Raise “Guerilla” Rather Than Traditional Capital
We have compiled a list of some practices which seem sure to kill your chances to attract investors. Ignore these lessons at your peril:
- Poor market research, weak business plan
- An unfocused, “shotgun,” approach to which venture capital sources to approach
- Does not have enough seed capital dedicated to the capital raising effort
- Does not allow ample time for raising the capital
- Seeks too much capital, or sets too large a minimum initial investment for the project or company.
- Does not have enough of their own capital committed to the project.
- Does not have a clear picture on the use of proceeds.
- Does not have a rate of return projected on the investment
- Does not guarantee an exit strategy for the investor
- Does not have a solid management team put together
Even when early funding is secured, the entrepreneur can make strategic errors that make follow-on investment less likely:
- Does not raise sufficient capital early enough in the game.
- Engages in spending capital before adequate capital is secured.
Denied traditional routes to venture funding, many entrepreneurs will turn to techniques that are often called “guerilla” financing:
Business Opportunity ads. Place advertising in a local newspaper or a national publication featuring such ads. State the amount of money requested, the type of business involved, and the kind of return being projected.
Investment “party.” Give a party to explain to friends your business plan, the profit potential, and how much you need. Give them each a copy of your prospectus and ask that they pledge a thousand dollars as a non-participating partner in your business. Check with the current tax regulations.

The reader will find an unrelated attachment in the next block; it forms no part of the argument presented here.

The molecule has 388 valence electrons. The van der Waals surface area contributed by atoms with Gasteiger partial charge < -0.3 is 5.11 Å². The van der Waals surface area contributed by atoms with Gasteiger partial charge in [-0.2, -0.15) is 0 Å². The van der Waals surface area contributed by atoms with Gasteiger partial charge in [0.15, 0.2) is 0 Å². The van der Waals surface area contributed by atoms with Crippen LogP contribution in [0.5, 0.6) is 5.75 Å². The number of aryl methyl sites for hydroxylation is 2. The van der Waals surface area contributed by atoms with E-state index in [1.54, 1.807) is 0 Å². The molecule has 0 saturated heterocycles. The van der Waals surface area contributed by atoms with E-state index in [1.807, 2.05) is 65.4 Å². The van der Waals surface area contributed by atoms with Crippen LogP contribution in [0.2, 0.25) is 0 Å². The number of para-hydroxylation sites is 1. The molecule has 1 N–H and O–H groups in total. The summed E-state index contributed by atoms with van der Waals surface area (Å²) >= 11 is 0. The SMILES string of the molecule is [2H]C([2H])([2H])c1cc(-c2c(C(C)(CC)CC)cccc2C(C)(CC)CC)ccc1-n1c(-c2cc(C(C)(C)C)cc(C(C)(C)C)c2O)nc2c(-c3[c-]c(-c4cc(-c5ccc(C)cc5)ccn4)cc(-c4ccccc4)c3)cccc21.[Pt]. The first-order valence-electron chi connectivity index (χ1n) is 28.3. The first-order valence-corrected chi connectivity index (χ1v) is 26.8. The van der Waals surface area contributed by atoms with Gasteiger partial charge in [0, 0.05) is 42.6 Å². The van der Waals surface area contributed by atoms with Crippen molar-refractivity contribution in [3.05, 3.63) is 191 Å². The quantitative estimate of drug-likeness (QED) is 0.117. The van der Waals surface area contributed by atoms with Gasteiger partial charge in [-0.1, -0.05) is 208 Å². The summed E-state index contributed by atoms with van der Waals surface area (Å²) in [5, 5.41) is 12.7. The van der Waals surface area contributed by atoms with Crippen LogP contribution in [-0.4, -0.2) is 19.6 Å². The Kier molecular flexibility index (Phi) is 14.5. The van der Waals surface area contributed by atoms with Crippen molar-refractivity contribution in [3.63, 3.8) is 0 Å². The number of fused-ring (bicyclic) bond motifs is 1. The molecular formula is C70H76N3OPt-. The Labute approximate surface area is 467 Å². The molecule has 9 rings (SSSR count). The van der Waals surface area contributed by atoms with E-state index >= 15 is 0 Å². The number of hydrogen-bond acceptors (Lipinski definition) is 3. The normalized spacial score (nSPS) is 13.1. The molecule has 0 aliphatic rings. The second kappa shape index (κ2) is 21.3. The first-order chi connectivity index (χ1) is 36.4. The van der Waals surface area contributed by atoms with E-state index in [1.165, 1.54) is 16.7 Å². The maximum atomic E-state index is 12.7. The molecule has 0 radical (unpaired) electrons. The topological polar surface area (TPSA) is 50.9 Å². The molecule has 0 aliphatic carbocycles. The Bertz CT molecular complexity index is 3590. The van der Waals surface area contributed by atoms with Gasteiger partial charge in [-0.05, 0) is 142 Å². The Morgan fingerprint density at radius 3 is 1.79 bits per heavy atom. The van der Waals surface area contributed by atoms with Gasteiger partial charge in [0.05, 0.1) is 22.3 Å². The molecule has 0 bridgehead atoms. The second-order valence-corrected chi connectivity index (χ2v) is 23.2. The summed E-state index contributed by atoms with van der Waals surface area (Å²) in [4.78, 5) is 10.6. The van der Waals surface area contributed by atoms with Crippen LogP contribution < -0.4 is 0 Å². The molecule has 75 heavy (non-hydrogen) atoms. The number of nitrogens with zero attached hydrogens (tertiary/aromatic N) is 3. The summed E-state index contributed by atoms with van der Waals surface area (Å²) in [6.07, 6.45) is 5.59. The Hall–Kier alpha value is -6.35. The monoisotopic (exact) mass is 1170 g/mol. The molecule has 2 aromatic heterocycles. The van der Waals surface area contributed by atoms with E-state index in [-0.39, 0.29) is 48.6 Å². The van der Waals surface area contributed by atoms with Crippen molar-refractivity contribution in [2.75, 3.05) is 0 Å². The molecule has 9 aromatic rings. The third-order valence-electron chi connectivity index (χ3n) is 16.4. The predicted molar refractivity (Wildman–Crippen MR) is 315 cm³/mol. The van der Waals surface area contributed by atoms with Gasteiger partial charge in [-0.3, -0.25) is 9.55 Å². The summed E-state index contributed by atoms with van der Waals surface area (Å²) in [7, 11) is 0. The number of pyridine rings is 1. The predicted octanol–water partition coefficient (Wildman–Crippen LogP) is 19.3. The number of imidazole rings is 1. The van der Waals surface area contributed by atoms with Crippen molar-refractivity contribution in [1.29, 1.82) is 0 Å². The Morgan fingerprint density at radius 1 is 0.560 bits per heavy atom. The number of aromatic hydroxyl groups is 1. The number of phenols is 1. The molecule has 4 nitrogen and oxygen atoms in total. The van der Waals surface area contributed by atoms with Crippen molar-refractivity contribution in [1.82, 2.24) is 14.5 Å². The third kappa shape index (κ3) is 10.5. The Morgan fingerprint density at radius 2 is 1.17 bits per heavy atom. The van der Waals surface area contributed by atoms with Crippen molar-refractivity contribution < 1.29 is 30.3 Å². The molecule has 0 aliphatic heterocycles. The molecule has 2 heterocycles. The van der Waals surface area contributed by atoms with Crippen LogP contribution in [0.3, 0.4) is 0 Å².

Occupational investment groups. The next time you talk with your doctor or dentist, give them a prospectus and explain your plan. They may invest or perhaps make an appointment for you to talk with the manager of their investment group.
Non-Profit assistance groups. Many areas have Small Business Investment Companies, and Business Development Commissions whose goal is to assist in the establishment and growth of new businesses. Many offer money or facilities to help a new business get started.
Money brokers. These circulate your prospectus to various known lenders or investors. They generally require an up-front or retainer fee, then take a percentage of the gross amount that’s finally procured for your needs. There are no guarantees of success.
Strategic partners. Consider the feasibility of merging with a company that’s already organized, and with facilities that are compatible or related to your needs.
The person with determination to succeed will make use of every possible approach.
John has almost 40 years experience as a management and strategic consultant, entrepreneur, author, and college professor. For 20 of those years, Dr. Vinturella was owner/president of a distribution company that he founded. He is a principal in business opportunity sites jbv.com and muddledconcept.com